Objectives: The aim of the present study was to measure coping resources and self-image in patients with visual display terminal (VDT)-related skin symptoms and hypersensitivity to electricity (HE).
Methods: From 1980 to 1998, 350 patients with electrical sensitivity were registered. The patients were subdivided into two groups: patients with skin symptoms evoked by VDTs, television screens, and fluorescent-light tubes and patients with so-called hypersensitivity to electricity with multiple symptoms evoked by exposure to different electrical environments. A questionnaire was sent to all patients and contained the coping resources inventory (CRI) and the structural analysis of social behaviour (SASB) in order for us to measure coping resources and self-image, respectively. The CRI and SASB scores were compared with those of control groups. Two hundred and fifty respondents (73%) returned the questionnaire, 200 (78.5% women) in the VDT group and 50 (62% women) in the HE group.
Results: The patient group rated high on the CRI spiritual/philosophical scale and high on the SASB spontaneous, positive and negative clusters but low on the controlled cluster. The female patients scored high on the CRI emotional scale. The VDT group rated lower than the controls on the SASB controlled cluster and higher on both the positive and negative cluster. The HE group scored higher than the control group on the SASB spontaneous and positive clusters. The women in the HE group scored higher on the CRI cognitive and CRI total scale than the VDT group and control group and higher on the CRI emotional scale than the controls. The women in the HE group rated higher than both the women in the VDT and control groups on the SASB spontaneous and positive clusters.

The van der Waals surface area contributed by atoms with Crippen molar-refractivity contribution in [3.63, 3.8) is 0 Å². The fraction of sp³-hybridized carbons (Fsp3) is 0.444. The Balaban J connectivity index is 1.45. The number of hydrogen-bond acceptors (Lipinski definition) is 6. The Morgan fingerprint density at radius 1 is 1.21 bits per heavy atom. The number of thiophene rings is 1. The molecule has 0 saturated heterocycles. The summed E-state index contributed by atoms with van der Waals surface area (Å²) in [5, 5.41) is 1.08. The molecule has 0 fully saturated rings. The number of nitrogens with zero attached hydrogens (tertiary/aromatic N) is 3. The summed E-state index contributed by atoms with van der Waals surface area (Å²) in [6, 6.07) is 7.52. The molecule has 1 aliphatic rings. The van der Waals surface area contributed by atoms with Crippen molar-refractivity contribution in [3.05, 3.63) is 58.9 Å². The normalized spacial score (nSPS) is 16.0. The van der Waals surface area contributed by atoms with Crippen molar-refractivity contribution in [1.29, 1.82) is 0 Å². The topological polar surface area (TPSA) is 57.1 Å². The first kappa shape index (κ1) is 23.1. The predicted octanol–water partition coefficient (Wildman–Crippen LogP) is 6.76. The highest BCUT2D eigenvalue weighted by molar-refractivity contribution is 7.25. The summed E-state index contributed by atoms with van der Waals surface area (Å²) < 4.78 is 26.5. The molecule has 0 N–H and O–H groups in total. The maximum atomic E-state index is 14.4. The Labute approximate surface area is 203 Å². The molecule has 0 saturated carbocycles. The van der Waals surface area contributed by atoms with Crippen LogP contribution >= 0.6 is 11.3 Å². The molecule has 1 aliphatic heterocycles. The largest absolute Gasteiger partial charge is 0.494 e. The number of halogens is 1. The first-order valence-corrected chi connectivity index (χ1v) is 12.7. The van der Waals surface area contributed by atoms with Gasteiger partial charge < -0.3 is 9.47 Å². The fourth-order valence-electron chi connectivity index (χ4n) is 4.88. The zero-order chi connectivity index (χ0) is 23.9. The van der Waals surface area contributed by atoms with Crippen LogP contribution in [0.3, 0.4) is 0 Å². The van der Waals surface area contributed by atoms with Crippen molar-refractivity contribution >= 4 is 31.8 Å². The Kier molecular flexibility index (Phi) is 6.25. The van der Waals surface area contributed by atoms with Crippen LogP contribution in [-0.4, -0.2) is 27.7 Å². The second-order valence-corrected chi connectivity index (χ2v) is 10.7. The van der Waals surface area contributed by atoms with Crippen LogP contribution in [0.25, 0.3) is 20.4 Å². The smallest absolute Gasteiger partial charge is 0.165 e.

Conclusions: The deviant self-image found in these patients, especially the female HE patients, support the view that VDT and HE symptoms can be stress related. In the clinic, a trustful alliance should be established with the patient in order for a more realistic view to be achieved of the capacity.
CopingEnvironmental illnessHypersensitivity to electricitySelf-imageVisual display terminals